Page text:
“I got my heart broken for the first time,” laments Yuna Ito, “at the unbelievable age of 24!”

Hearing her vibrant new single, “Koi wa Groovy²” (“Love is Groovy²”), it would be hard to guess that such an experience would be the inspiration. “It’s about getting ready to love again,” she remarks warmly.

Ito moved to Japan five years ago from Hawaii, where she was brought up by her Japanese father and Korean-American mother. Now 25, she has always worn her heart on her sleeve. Singles such as 2006’s “Faith” and “Precious” and this year’s duet with Celine Dion, “A World to Believe In,” have tagged her as something of an accomplished balladeer. And since her debut in September 2005 with “Endless Story,” Ito has reeled off 11 consecutive top-20 singles in Japan. Her debut album, “Heart,” topped the charts last year, and this year’s followup, “Wish,” went to No. 3.

Sat on a sofa at Sony Music Japan’s office in Ichigaya, Tokyo, she is the first to admit that September’s single “Miss You” was written and recorded at a time when her personal life was less than rosy.

“It was the first time for me to say ‘No, don’t leave me, where are you going?’ ” she says. “Of course, there was my share of (blame for) it not working out. But once you’ve been there, there’s nothing else to be afraid of in life.”

The new single, however, paints a completely different picture: that of a rejuvenated young woman who is excited and ready to fall in love again.

“It’s saying that you get your heart broken, you cry, you drink too much, you do all kinds of (crazy) stuff and when you get over all of that, it’s about finding your heart again.”

The release also continues Ito’s collaboration with American clothing retail giant Gap, which oversaw the sleek party video that sees her jump out of her real-life billboard advertisement for the company. Renowned for its advertising that has featured more than 300 celebrities, such as Mary J Blige, Madonna and Audrey Hepburn, Gap flew Yuna Ito to New York in February of this year to shoot her for an ad campaign starting this month in Japan.

“I was so excited and couldn’t believe they chose me,” she says. “I’ve been a fan of Gap since high school, where everyone had the Gap-logo sweater. I think I had a white one. I haven’t seen the billboards across Tokyo yet, but I’ve been getting calls from friends saying it’s huge!”

Ito says she takes a hands-on approach to picking which songs to record and release, with a strict selection process that reflects her own intimate emotions.

“If I don’t feel anything, it won’t happen,” she claims.

Upon the release of her first album, “Heart,” which featured a symbol of a heart with a small imperfection, she claimed that love is never perfect.

“Maybe one day, when I get married, that will all change, but for now I’m still that chipped heart — though it’s not exactly a negative thing,” she explains.

“Koi wa Groovy²” picks up on the more dazzling side of Ito that first appeared on her fourth single, 2006’s “Stuck On You.” “It’s a party song, because I didn’t want to be serious and release another message song.”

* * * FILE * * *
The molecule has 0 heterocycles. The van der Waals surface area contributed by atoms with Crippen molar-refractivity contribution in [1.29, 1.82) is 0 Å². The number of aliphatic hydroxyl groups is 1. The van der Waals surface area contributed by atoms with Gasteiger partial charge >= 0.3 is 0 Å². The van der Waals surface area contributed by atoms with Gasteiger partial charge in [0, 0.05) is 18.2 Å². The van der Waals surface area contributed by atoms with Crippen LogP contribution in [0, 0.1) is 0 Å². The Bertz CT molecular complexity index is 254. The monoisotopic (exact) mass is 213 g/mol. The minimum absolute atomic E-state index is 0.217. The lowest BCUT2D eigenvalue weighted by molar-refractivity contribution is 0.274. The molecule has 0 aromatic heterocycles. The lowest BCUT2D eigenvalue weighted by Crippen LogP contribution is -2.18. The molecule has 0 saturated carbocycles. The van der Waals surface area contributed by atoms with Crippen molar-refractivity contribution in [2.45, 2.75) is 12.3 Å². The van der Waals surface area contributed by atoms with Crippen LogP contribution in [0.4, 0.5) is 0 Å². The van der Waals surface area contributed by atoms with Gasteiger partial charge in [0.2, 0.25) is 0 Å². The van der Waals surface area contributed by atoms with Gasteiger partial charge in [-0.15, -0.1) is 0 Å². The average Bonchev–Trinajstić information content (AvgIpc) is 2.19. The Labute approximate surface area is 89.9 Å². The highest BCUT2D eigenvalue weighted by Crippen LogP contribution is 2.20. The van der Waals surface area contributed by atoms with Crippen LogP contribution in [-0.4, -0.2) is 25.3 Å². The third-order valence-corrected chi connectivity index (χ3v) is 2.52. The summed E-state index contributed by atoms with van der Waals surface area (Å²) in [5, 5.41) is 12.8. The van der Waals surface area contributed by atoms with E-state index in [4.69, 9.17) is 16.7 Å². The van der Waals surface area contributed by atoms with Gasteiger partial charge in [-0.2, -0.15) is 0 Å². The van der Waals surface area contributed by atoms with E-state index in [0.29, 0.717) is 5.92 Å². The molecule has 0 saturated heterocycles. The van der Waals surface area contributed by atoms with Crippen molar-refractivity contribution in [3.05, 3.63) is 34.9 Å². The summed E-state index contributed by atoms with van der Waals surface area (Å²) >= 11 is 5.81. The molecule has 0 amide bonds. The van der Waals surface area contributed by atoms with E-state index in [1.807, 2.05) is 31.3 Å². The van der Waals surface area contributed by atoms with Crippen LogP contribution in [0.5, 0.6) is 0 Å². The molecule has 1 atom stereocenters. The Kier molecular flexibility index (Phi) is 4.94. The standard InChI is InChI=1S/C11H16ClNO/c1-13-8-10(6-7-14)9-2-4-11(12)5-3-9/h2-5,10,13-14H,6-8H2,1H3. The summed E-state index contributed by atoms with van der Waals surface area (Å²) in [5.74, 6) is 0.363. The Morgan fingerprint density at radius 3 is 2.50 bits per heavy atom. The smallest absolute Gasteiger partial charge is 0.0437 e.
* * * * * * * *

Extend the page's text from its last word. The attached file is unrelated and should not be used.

Usually found in jeans and a casual top, Yuna is used to hearing comments on her own tomboyishness. “God forbid I wear a skirt!” she exclaims. “You can’t even sit in them!” That attitude comes through in her personality and eventually into her songs too.

“When I was recording the lyrics (to “Koi wa Groovy²”), they were actually “Hey boy,” but when I was recording I was thinking, wait, I’m not out to go to clubs to get laid! The point is to go out with your girlfriends and have a great time, and if you find someone, then (you hit) two birds with one stone. So (I changed the lyrics to) “Hey girl.’ ”

Clearly frustrated at the differences between American and Japanese culture when it comes to the female sex finding new love, she elucidates, “We are telling the girls of Japan that Friday night is not the time to sit at home! (And) if you just stand there, do you think he will notice you? You have to do something!”

“When I see a group of girls out in Japan, they usually look so bored, wondering why there are no guys there (with them). You can’t just sit there and expect guys to come to a whole gang of girls. We are not cave people!”

Despite her success, Yuna is also keen to point out that life for her is mostly just like it is for anyone else. She says that working in entertainment “is like a glitter ball, and people want to get in because it is glamorous. And it is glittery, but it’s not real. My friends keep reminding me of it, and if I were to say anything even slightly big-headed, they’d kick me in the butt.”

The really groovy moments for her, though, are on stage, when she feels that she can truly live the dream. “When you are on stage, you can be a princess, have all the power in the world, be anything you want to be during that song.

“It’s overwhelming, wonderful and nerve-racking. All my life, I wanted to be on stage and have everyone in the audience be a fan of mine. Every night (on tour), during the last song (“Precious”), I burst into tears and got really emotional. What you have to remember is that off stage you are a just (another) little girl.”

“Koi wa Groovy²” is out Nov. 26.

In line with COVID-19 guidelines, the government is strongly requesting that residents and visitors exercise caution if they choose to visit bars, restaurants, music venues and other public spaces.

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